On a warm afternoon, soft spring winds are blowing across the campus at UC Davis. In a building on the university’s west corner, Cindy Garcia is hosing pools of blood down a drain. She places a pig skull on an inspection table, washes her hands and steps into the sunlight just as the parking lot is beginning to fill with shoppers toting grocery bags.
Like many transplants to Sacramento, before moving to the area I had little awareness of the plethora of quality-of-life amenities the region has to offer. As I complete my first decade as a resident, it has dawned on me that this has been the longest stop thus far in my professional career.
Imagine you’re a successful businessman, but what you really want to be is a professional baseball player. You’re so sure of yourself that you begin spending nights and weekends studying and training as if Major League Baseball will soon be calling. And then they actually do, and at your first at-bat, you clear the bases.
That’s pretty much how things happened when Granite Bay pharmacist Dr. Grover Lee decided to become an award-winning winemaker.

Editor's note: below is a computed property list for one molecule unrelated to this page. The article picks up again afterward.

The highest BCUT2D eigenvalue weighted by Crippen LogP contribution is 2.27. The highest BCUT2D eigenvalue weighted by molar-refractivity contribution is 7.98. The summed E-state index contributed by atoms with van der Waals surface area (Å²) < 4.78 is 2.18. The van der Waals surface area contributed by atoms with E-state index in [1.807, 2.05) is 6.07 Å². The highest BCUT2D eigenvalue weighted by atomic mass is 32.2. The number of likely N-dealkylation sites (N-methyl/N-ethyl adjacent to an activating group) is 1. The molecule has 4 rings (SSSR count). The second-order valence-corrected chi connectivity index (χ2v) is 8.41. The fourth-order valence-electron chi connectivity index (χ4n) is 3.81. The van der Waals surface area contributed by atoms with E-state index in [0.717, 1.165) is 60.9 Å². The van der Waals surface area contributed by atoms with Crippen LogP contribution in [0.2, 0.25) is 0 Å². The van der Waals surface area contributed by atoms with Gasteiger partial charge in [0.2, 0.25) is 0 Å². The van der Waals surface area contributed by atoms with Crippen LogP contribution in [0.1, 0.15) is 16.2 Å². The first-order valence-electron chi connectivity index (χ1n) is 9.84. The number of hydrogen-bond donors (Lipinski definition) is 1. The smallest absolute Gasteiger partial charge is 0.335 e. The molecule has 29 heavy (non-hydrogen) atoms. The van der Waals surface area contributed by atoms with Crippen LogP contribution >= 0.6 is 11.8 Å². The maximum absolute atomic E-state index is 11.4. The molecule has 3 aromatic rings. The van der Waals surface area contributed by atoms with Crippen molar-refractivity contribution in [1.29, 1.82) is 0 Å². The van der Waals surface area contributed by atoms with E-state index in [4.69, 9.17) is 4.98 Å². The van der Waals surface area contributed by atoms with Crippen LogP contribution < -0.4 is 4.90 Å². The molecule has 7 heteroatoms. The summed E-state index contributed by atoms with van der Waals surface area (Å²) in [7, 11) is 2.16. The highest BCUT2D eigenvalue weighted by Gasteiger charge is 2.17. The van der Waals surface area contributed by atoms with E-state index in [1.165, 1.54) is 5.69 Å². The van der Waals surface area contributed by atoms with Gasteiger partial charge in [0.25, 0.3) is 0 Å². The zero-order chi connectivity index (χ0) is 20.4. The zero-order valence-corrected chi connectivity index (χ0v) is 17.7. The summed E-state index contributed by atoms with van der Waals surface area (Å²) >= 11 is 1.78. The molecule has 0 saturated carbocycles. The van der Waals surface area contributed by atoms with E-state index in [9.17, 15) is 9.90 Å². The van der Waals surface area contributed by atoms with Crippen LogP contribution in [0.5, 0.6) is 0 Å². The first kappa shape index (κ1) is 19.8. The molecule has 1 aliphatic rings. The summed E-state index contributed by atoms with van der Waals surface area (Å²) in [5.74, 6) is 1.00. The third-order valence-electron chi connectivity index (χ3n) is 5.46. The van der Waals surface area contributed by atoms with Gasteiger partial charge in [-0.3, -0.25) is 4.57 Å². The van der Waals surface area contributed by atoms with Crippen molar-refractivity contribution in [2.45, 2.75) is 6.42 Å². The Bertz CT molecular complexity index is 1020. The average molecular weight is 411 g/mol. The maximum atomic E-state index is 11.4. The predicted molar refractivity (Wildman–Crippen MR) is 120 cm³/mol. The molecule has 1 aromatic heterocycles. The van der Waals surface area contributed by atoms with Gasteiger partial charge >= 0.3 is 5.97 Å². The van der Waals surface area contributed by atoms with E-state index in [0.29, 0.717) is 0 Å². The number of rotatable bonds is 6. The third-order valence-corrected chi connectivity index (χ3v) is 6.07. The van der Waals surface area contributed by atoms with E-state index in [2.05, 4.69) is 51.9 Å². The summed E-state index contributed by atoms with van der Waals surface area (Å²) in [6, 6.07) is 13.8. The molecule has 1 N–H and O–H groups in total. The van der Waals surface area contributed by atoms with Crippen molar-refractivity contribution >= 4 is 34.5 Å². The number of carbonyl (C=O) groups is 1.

Great food capitals of the world: Can you name them? Florence. Paris. Tokyo. Barcelona. Istanbul. Singapore. What do these destinations of culinary delights offer?
On a hot, sunny morning last fall, 69-year-old retiree Pamela Chappell of Citrus Heights hit rock bottom. She was scraping by on Social Security checks and a tiny pension while paying for medication to treat her lymphedema, a painful swelling in her legs. Then she got a letter from the IRS warning her that it was about to empty her savings account of $8,000 — every dollar she had — for back taxes.
Three years ago, Gov. Jerry Brown pulled the plug on local government redevelopment agencies and the estimated $5 billion a year they spend rebuilding inner cities to combat urban blight.
Ryan M. Norman is the son of a pharmacist, raised in Vacaville with dreams of being an FBI special agent. When that path proved unlikely, he became an attorney instead.
Two hundred million Chinese tourists will pack their bags and depart their homeland in 2020, bound for destinations across the globe. It’s not a mass exodus; they’re not fleeing their government. They’re tourists, and, according to CNN, they might be the greatest phenomenon to hit the global travel industry since the invention of commercial flight.